Prior to December 22, 2017, when President Trump signed the TCJA into law, home mortgage interest rates were fully deductible up to $1,000,000 (IRS Publication 936). Now, mortgage interest is deductible on the first $750,000 (or $375,000 if married filing separately) for primary and secondary residences. In order to deduct mortgage interest, your residence must be a “qualified home.” The IRS defines qualified homes as; “a main or second home” (houses, condominiums, cooperatives, mobile homes, house trailers, boats, or similar property that has sleeping, cooking and toilet facilities) are covered by this definition.
For investors with more than two homes, mortgage interest past the second home is not deductible as this property is considered personal interest.
Tax filers with a mortgage prior to December 15, 2017, are grandfathered in to the previous interest tax law. Individuals that fall into this category can continue to deduct home mortgage interest on up to $1,000,000 (or $500,000 if married filing separately).
Interest on a home equity loan is no longer deductible...
Now for the good news. Real estate investors, listen up!
20% Pass-Through Deduction
Qualified income from a pass-through business is now eligible for a 20% deduction. To refresh, legal institutions define pass-through business taxation as follows: “How owners of a business pay tax on income derived from that business on their personal income tax returns. Pass through taxation applies to sole proprietorships, partnerships, and S-Corporations.”
How does that work?
For example, a real estate investor generated $30,000 in net taxable income from a rental property this year. Under the TCJA, that individual can deduct 20% of his or her net taxable income. $30,000 x 20% = $6,000 deduction eligible income on one’s personal tax filing if this real estate income emanates through a pass-through business (LLC, S-Corps, etc.).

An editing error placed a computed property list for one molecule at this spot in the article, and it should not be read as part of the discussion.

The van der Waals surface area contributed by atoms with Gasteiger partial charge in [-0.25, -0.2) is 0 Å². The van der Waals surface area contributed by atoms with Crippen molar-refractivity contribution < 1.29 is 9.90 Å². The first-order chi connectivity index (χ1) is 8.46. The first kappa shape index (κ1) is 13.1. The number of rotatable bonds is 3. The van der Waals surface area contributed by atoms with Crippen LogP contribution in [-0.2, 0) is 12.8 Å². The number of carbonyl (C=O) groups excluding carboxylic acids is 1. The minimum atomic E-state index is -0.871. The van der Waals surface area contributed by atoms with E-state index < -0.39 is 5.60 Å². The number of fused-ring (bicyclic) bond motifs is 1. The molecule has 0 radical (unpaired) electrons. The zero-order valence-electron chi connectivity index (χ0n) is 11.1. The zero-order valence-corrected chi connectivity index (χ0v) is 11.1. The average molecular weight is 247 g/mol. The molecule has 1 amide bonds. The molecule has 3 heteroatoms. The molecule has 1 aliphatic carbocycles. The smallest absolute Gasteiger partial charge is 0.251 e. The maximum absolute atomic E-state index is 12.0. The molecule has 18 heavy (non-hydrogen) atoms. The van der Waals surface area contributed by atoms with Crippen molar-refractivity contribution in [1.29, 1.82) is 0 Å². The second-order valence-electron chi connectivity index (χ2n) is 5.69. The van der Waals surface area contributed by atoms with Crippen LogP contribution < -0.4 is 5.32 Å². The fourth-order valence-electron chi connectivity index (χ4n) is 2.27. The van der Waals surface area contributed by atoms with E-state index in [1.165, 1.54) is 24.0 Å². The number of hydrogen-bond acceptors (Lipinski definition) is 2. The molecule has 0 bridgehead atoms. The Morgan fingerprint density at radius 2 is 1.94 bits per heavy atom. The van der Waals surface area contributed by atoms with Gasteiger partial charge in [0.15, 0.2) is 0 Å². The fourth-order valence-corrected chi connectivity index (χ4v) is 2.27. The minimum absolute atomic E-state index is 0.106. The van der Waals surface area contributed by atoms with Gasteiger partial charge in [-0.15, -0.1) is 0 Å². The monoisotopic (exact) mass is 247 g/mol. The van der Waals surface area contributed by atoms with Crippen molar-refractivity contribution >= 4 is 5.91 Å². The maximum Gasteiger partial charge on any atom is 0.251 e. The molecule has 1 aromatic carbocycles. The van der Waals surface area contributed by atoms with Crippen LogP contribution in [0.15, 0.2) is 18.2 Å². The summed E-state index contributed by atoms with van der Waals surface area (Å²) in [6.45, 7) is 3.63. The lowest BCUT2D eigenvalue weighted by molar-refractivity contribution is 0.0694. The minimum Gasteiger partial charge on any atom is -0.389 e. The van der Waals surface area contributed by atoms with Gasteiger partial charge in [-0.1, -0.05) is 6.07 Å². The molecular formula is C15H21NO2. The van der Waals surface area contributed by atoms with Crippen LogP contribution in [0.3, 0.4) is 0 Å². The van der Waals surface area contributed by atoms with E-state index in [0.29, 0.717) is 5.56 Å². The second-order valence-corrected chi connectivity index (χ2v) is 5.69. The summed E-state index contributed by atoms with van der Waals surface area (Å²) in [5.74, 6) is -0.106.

It is possible that this deduction could be limited. For those that make more than $207,500 single or $315,000 married filing jointly the full 20% deduction may not apply.
Increase in Bonus Depreciation
Home improvement gurus, HGTV fans and DIY-ers rejoice! Under the TCJA, bonus depreciation increased. Originally 50%, people can now write off 100% of costs for land improvements or personal property with a useful life less than 20 years. This includes new and used assets.
Certain expenses such as landscape, parking space, fences and irrigation systems qualify as land improvement costs. A few examples of qualified personal property expenses include equipment, carpet, tools and appliances. Check out the Coldwell Banker blog for a few tips and tricks on landscaping and roofing improvements.
It is important to remember that assets might incur a depreciation recapture tax upon sale.
Tell Me About The Future
It is possible to see these tax cuts and breaks overturned. How? In the event the party of political opposition takes control of office. If this happens, we may see changes or a reversal. Until then, expect these new tax laws to affect real estate investments from 2017-2025.
When you choose to sell or buy with Coldwell Banker Mountain Properties, you can do so with confidence. Market changes and tax laws are confusing. Our extensive knowledge and expertise will put you at ease with the process. Together, we can navigate real estate trends to maximize your investment.
Contact us with questions or for more information!
DISCLAIMER: This article is meant to offer a layperson's perspective on how the TCJA might affect certain types of homeowners. To see how you might impacted by TCJA, please talk to your CPA.
By Coldwell Banker